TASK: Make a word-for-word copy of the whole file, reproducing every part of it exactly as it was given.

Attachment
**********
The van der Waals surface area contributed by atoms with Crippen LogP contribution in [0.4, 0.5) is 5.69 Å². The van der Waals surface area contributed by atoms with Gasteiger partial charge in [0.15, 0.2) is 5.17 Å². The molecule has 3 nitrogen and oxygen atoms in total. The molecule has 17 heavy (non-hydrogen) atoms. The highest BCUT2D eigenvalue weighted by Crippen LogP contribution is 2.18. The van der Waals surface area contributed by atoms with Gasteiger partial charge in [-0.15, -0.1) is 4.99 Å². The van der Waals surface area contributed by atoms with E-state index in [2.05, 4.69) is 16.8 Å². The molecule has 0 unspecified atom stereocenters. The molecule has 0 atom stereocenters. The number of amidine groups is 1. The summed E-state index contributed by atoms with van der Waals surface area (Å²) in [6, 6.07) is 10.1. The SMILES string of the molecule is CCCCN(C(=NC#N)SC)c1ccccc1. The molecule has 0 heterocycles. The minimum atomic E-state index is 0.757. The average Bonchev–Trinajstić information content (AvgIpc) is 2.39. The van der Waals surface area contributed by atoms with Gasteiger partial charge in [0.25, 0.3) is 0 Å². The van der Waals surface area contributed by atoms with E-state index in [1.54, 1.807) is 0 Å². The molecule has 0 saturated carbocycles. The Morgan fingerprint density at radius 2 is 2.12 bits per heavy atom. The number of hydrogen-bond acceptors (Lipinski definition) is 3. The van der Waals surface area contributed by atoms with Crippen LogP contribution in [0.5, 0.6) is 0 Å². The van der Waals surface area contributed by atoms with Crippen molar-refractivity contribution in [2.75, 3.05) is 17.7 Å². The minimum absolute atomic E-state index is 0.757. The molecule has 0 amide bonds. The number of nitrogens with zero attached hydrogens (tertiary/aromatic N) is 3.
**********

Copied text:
The van der Waals surface area contributed by atoms with Crippen LogP contribution in [0.4, 0.5) is 5.69 Å². The van der Waals surface area contributed by atoms with Gasteiger partial charge in [0.15, 0.2) is 5.17 Å². The molecule has 3 nitrogen and oxygen atoms in total. The molecule has 17 heavy (non-hydrogen) atoms. The highest BCUT2D eigenvalue weighted by Crippen LogP contribution is 2.18. The van der Waals surface area contributed by atoms with Gasteiger partial charge in [-0.15, -0.1) is 4.99 Å². The van der Waals surface area contributed by atoms with E-state index in [2.05, 4.69) is 16.8 Å². The molecule has 0 unspecified atom stereocenters. The molecule has 0 atom stereocenters. The number of amidine groups is 1. The summed E-state index contributed by atoms with van der Waals surface area (Å²) in [6, 6.07) is 10.1. The SMILES string of the molecule is CCCCN(C(=NC#N)SC)c1ccccc1. The molecule has 0 heterocycles. The minimum atomic E-state index is 0.757. The average Bonchev–Trinajstić information content (AvgIpc) is 2.39. The van der Waals surface area contributed by atoms with Gasteiger partial charge in [0.25, 0.3) is 0 Å². The van der Waals surface area contributed by atoms with E-state index in [1.54, 1.807) is 0 Å². The molecule has 0 saturated carbocycles. The Morgan fingerprint density at radius 2 is 2.12 bits per heavy atom. The number of hydrogen-bond acceptors (Lipinski definition) is 3. The van der Waals surface area contributed by atoms with Crippen LogP contribution in [0.5, 0.6) is 0 Å². The van der Waals surface area contributed by atoms with Crippen molar-refractivity contribution in [2.75, 3.05) is 17.7 Å². The minimum absolute atomic E-state index is 0.757. The molecule has 0 amide bonds. The number of nitrogens with zero attached hydrogens (tertiary/aromatic N) is 3.